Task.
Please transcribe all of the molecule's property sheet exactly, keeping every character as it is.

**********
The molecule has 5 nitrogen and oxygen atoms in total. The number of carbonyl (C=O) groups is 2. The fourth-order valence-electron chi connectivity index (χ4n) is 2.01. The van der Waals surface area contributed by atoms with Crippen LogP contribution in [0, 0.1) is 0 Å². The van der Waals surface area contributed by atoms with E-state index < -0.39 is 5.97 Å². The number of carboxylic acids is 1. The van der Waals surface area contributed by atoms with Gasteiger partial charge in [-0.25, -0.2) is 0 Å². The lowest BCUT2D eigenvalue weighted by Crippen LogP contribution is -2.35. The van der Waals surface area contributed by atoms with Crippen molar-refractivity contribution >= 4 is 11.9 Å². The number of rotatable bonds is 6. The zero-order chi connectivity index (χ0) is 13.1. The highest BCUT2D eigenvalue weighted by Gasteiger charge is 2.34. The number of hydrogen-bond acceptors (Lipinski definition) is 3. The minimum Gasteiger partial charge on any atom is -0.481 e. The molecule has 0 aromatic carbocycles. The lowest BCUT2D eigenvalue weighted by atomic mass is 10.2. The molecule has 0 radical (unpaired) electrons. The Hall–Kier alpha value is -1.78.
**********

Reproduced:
The molecule has 5 nitrogen and oxygen atoms in total. The number of carbonyl (C=O) groups is 2. The fourth-order valence-electron chi connectivity index (χ4n) is 2.01. The van der Waals surface area contributed by atoms with Crippen LogP contribution in [0, 0.1) is 0 Å². The van der Waals surface area contributed by atoms with E-state index < -0.39 is 5.97 Å². The number of carboxylic acids is 1. The van der Waals surface area contributed by atoms with Gasteiger partial charge in [-0.25, -0.2) is 0 Å². The lowest BCUT2D eigenvalue weighted by Crippen LogP contribution is -2.35. The van der Waals surface area contributed by atoms with Crippen molar-refractivity contribution >= 4 is 11.9 Å². The number of rotatable bonds is 6. The zero-order chi connectivity index (χ0) is 13.1. The highest BCUT2D eigenvalue weighted by Gasteiger charge is 2.34. The number of hydrogen-bond acceptors (Lipinski definition) is 3. The minimum Gasteiger partial charge on any atom is -0.481 e. The molecule has 0 aromatic carbocycles. The lowest BCUT2D eigenvalue weighted by atomic mass is 10.2. The molecule has 0 radical (unpaired) electrons. The Hall–Kier alpha value is -1.78.